With us now is Holly Gagne, a friend of the family. She's also Caylee's baby sitter. Holly, you're manning the volunteer center, trying to get people out there looking for this little girl. Are you getting a good response?

HOLLY GAGNE, CAYLEE ANTHONY'S FORMER BABYSITTER: We are. We have a lot of people come up and offer to hand out flyers. We do about a four-hour bloc, because it's hot down here in Florida. So we have had really great response with people.

COOPER: Is it harder because there are so many questions swirling about, you know, Caylee's mom and what she has said and hasn't said to get people to look out or do you hear that from people?

GAGNE: It's funny; it's the absolute opposite of that. No one comes up and says why is this girl doing that? Every person I've come in contact with has come up, put money in the jar, we keep a donation jar there. They've never asked, they've never -- they just said, what can I do to help?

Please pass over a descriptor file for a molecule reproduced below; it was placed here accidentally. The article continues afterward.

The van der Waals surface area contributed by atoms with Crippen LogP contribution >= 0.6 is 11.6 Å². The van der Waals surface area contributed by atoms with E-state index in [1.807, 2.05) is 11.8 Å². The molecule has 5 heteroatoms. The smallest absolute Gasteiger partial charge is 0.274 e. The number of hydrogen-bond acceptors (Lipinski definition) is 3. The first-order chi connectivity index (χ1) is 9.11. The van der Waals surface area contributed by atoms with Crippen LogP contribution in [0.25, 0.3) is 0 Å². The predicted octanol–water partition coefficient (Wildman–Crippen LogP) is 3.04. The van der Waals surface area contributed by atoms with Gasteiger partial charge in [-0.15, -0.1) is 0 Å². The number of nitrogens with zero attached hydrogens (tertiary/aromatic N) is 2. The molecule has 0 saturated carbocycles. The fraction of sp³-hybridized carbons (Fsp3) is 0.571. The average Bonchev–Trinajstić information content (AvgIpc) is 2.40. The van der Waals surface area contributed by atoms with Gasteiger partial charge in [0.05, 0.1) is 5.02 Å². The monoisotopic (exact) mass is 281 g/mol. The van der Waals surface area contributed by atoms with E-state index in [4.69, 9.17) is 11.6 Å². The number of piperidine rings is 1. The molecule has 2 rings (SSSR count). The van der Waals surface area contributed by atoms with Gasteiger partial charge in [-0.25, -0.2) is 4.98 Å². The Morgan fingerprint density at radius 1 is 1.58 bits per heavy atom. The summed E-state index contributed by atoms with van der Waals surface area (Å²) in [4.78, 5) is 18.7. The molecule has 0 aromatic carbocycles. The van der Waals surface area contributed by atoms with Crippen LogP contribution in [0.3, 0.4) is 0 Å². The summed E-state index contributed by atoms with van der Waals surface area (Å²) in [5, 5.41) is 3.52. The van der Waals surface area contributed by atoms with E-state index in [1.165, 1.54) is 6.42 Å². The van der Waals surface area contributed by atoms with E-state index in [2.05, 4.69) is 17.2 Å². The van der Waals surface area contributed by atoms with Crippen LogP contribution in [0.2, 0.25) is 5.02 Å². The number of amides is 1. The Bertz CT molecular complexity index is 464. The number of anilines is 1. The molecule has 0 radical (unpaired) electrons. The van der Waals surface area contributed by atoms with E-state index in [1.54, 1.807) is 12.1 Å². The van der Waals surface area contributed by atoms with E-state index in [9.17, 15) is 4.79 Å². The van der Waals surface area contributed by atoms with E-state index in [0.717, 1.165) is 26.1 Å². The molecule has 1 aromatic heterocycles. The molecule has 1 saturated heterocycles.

COOPER: Right, you speak to Caylee's grandparents every day. And you said that they actually said they're more comfortable with her mother, with Casey in jail than free. Is that accurate, and if so, what do you think they meant by that?

GAGNE: That is accurate, Anderson. They are comfortable because they feel like there's a threat or there's been a threat put on their daughter's life, possibly their own life, and that they just think that she's better off there.

And with the media frenzy that's outside of their home, I was by there today, I couldn't even drive down the street. It's ridiculous how crazy it is. So they just like her right where she is right now.

COOPER: And what a lot of people find a hard time to understand and any light you can share on this would be appreciated by I think by a lot of people is just yes, there have been a lot of inconsistencies and outright lies in Casey's story. According to police, you read the search warrant; it's pretty devastating to her.

But what is your understanding, what's the family's understanding of exactly what Casey's position is now? She has said that she feels her daughter is close. Do you know what that means?

GAGNE: I don't know what it means. I don't know if she means close you know, geographically, if she means close at heart. But they truly feel that she's -- she has to protect her and that she can't tell everything that she knows.